Hundreds bid farewell to Berlin's Tempelhof airport
By Josie Cox
BERLIN (Reuters) - Hundreds of people bade farewell on Wednesday to Tempelhof airport, a massive Nazi-built landmark in the heart of the German capital that served as a lifeline for West Berlin during the post-war Soviet blockade.
Dubbed "the mother of all airports" by architect Sir Norman Foster, Tempelhof dominates a huge stretch of land the size of New York's Central Park just south of the city center.
A functioning airstrip since 1923, its monolithic limestone terminal building was built by forced laborers between 1936 and 1941 on the orders of Hitler's architect Albert Speer.
The airport became a powerful symbol of the Cold War when Soviet forces prevented supplies from getting into West Berlin in 1948. The West responded by airlifting more than 2 million tons of food and other goods into Tempelhof for nearly a year.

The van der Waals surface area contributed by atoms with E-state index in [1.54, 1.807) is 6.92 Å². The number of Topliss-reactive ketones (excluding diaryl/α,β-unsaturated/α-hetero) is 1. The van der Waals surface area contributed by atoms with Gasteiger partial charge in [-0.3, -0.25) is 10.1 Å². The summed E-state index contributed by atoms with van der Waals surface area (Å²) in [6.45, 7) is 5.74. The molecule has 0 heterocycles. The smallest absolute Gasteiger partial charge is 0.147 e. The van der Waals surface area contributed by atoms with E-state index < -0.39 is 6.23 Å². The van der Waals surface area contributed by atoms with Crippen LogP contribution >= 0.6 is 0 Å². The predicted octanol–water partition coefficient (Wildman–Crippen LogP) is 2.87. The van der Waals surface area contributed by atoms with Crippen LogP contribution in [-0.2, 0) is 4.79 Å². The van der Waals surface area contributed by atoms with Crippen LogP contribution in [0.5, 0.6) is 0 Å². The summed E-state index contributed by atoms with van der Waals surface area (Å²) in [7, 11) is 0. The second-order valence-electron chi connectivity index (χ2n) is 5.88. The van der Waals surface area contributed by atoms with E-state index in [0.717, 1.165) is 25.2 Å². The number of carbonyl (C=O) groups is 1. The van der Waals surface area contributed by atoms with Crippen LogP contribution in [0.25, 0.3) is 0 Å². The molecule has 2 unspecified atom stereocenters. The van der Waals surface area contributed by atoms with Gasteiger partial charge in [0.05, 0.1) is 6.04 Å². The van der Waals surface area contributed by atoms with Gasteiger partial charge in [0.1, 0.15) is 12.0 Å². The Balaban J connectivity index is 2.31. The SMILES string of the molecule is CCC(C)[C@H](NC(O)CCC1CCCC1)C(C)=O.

It has continued to operate as a commercial airport, but its fate was sealed in April after a referendum to prevent its closure failed because of low turnout. Even Chancellor Angela Merkel spoke out against shutting it down.
The last planes will fly out of Tempelhof just before midnight on Thursday. It is unclear what will happen to the site, which still stirs strong emotions with many Berliners.
"I am 85 years old, as old as the airport itself. Now that the airport's time is up, mine may be too," said Ursula Wellnitz, gazing through the window at the landing strip as she wiped a tear from her cheek.
Wellnitz is one of hundreds of people, who traveled to the airport on Wednesday, to bid it a last farewell. Continued...